Harold and Lillian Michelson are the Hollywood power couple you’ve never heard of. Married for 60 years, the couple worked on dozens of major films from the 1950s through the 2000s. Lillian worked at and later owned a large research library, and Harold, a WWII vet who used the G.I. Bill to get an art degree, worked his way up from apprentice at small Hollywood studios to major production designer, earning two Academy Award nominations along the way. Harold and Lillian: A Hollywood Love Story takes us through their careers, but also their enduring love for each other, their struggles with family and children, and paints a portrait of two amazing people who are as important to our culture as they were to each other – more –
Harold and Lillian is not your typical behind-the-scenes Hollywood doc. It’s about love and family, things that you don’t see very often in the movie business, at least not off the screen. Lillian has some theories about why that is, and she’s seen it all, so she’s probably right.
Despite the importance of their work, both Lillian and Harold were usually uncredited. Back in the studio days, it was more than just not getting credit, it was that you did work the director didn’t want to admit wasn’t their own, and they would go to some pretty extreme lengths to make sure everyone thought every frame of the film was their own work. If you ever find yourself in heated discussion with a proponent of the auteur theory, Harold and Lillian may just be your best first salvo against their arguments, but you didn’t hear that from me.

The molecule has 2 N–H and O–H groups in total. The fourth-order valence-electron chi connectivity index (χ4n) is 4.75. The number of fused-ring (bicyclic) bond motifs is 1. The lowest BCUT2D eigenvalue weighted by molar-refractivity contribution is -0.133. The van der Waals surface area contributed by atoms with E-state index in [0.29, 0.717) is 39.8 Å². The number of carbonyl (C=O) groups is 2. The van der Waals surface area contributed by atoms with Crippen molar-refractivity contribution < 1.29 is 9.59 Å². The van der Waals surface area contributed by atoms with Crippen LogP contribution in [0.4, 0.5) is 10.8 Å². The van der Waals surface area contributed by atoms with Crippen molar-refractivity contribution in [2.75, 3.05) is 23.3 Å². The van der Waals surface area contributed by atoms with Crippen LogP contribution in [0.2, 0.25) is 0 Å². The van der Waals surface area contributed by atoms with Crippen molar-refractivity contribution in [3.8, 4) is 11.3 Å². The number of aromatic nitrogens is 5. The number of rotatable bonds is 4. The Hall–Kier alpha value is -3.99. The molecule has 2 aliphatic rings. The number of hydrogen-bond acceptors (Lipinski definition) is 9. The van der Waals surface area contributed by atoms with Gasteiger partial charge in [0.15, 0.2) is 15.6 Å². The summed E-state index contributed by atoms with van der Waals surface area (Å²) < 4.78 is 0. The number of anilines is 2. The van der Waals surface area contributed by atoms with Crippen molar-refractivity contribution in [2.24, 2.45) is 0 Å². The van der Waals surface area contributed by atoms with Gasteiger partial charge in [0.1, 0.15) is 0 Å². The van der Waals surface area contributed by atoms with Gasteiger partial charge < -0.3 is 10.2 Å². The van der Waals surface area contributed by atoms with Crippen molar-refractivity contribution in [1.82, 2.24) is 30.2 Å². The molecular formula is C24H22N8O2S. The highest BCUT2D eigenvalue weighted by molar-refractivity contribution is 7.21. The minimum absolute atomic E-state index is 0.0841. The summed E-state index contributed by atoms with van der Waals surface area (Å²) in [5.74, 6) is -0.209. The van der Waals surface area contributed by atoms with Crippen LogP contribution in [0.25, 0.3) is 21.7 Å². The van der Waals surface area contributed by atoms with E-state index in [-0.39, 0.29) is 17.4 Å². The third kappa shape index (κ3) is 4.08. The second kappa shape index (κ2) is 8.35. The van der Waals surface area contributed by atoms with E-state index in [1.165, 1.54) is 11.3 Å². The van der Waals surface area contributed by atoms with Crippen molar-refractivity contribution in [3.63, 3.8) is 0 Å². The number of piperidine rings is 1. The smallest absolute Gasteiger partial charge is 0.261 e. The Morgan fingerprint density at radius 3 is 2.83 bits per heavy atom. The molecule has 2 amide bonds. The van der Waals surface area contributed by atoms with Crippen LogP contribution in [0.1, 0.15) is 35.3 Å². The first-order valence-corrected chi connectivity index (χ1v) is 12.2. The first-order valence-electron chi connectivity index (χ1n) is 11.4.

Harold and LillianLillian came into the industry later than Harold and worked frequently with the Movie Brats, many of whom appreciated her library and amazing research skills — particularly fun is her story about finding images of traditional Jewish underwear of the early 1900s — yet she still faced hostility and indifference. Who gets angry about something as benign as a library? More people than you’d expect, it turns out. She had to move the entire collection several times as studios and organizations withdrew space and funding.